Several years ago my friend Lucy and her husband, who were in their 50s, left their home and jobs in Chicago and moved to Maine. Not to retire or experience a slower pace of life, but to care for Lucy’s elderly mother.
“At first she was still quite independent,” Lucy told me. “She was driving, swimming at the local pool every morning, buying her own groceries, and cooking her own meals. She also had a social life that made me tired just to look at it!”
Unfortunately, soon after they moved in, Lucy’s mother began to decline physically and mentally. She was still driving and Lucy was terrified she would hurt someone. That was the basis of some of their most difficult conversations.
“For a person who has spent all her life HELPING other people, to have the last thing you do on this Earth be that you killed someone because of your irresponsible driving — someone else’s mother or father or a young child — it would be awful,” said Lucy. “She would get angry and say, ‘Well, you just don’t understand. You don’t know what it’s like when you can’t drive anymore. Your life is over.”’
They would go round and round and not get anywhere.
How to start the conversation
Any conversation with an elderly parent is bound to be difficult if it involves losing independence. Ellen Jackson, a geriatric social worker at Maine Medical Center’s Outpatient Geriatric Center, suggested starting along these lines: “I know this isn’t an easy subject for you or for me, but there are some things we need to talk about. We are concerned about your safety, but we also want you to have a good quality of life and be happy and independent. Can we talk about ways to accomplish that?”
Lucy accomplished it by promising her mother she would find a safe and convenient way for her to get around. She couldn’t be the full-time driver because she had a job, so she found someone else through their church. “For almost a year she would show up every Thursday,” Lucy said, “and eventually Mom started to have so much fun that it began to be about having fun, not about being dependent on someone else because she couldn’t drive.”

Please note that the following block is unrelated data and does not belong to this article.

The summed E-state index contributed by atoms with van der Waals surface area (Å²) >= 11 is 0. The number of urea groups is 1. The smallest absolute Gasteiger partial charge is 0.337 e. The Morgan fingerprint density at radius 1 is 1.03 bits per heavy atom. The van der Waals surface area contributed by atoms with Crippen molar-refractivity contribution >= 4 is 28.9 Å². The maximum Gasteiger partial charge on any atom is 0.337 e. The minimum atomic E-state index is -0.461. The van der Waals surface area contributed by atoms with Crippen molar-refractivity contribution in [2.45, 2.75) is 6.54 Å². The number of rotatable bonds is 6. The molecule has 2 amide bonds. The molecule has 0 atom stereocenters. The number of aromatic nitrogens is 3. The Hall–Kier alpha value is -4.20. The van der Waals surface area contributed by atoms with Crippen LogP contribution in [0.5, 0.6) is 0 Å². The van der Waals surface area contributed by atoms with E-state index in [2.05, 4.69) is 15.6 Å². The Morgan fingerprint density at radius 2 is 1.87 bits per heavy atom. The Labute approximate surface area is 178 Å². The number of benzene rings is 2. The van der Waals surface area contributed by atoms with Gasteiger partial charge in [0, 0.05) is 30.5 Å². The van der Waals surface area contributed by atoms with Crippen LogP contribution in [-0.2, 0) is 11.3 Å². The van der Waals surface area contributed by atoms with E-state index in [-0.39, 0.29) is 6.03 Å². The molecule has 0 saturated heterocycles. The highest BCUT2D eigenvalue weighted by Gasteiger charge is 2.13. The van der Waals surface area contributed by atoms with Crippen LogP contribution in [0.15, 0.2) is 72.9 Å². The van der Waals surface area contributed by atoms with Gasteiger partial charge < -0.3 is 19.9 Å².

It was a bit more challenging when it became clear that it was dangerous for my own mother to be on the road. That’s because she was in the beginning stages of dementia and couldn’t always listen to reason. My family had to enlist the help of her doctor and I finally had to hide her keys. It caused a lot of stress for all of us, but eventually, she agreed that she shouldn’t be driving.
Adjusting to change
When Lucy’s mother’s driver moved out of state, she hired someone else through a local home care agency. “As time went on Mom needed more and more help,” Lucy said. “With each staff person we added, it took a few weeks to run smoothly, but we learned that the transition time would pass and the new people would soon become old friends.”
Lucy’s mother was able to stay in her home until she passed away a few years ago. In my mother’s case, because of her dementia, eventually, she was no longer safe living in her own home — even with a lot of support from family and caregivers.
If taking her car keys away was difficult, deciding to move my mother into a memory care facility was even harder. Once again, we turned to her doctor, who agreed that she should be in a safer environment. He had a conversation with her in my presence, which I repeated to her many times. She understood the situation in the moment, but each time I told her, it was like the first time.
When the day came for her to move in, she was extremely upset. With his permission, I put the onus on her doctor and said it was a trial to see how things went. In less than two weeks, she told me she wasn’t unhappy living there and before long it was her idea.
Ellen says as hard as change is, not only for the elderly person but also the entire family, everyone usually adjusts. Trouble is, people worry about it and keep putting off talking about it, whether it’s about driving or living alone when it’s no longer safe. The bottom line is your parent’s safety, she emphasized. “It’s all about safety versus quality of life, and trying to determine the acceptable risk.”
Gaining some peace of mind
And while you may have initiated a difficult conversation because you care about your parent’s well-being and happiness, Ellen said it doesn’t hurt to say it’s also because you want some peace of mind.
In one of their difficult conversations, that’s what motivated Lucy’s mother to agree to some extra help. “I said, look, Mom, I know YOU don’t need someone to do this, but I need someone to do this. It’s for ME. ‘Well,’ she said, ‘if it makes YOU feel better, let’s try it.”’
Knowing that our mother was in a safe place made a world of difference for me and my siblings. As her dementia progressed, so did our stress levels. None of us could move in with her full-time like Lucy and her husband did with her mother. My mother was well-cared for her in her new home and often told me she was glad she made the decision to move there!
If you’ve had some difficult conversations with your parents, how did it go? Do you have any tips to share?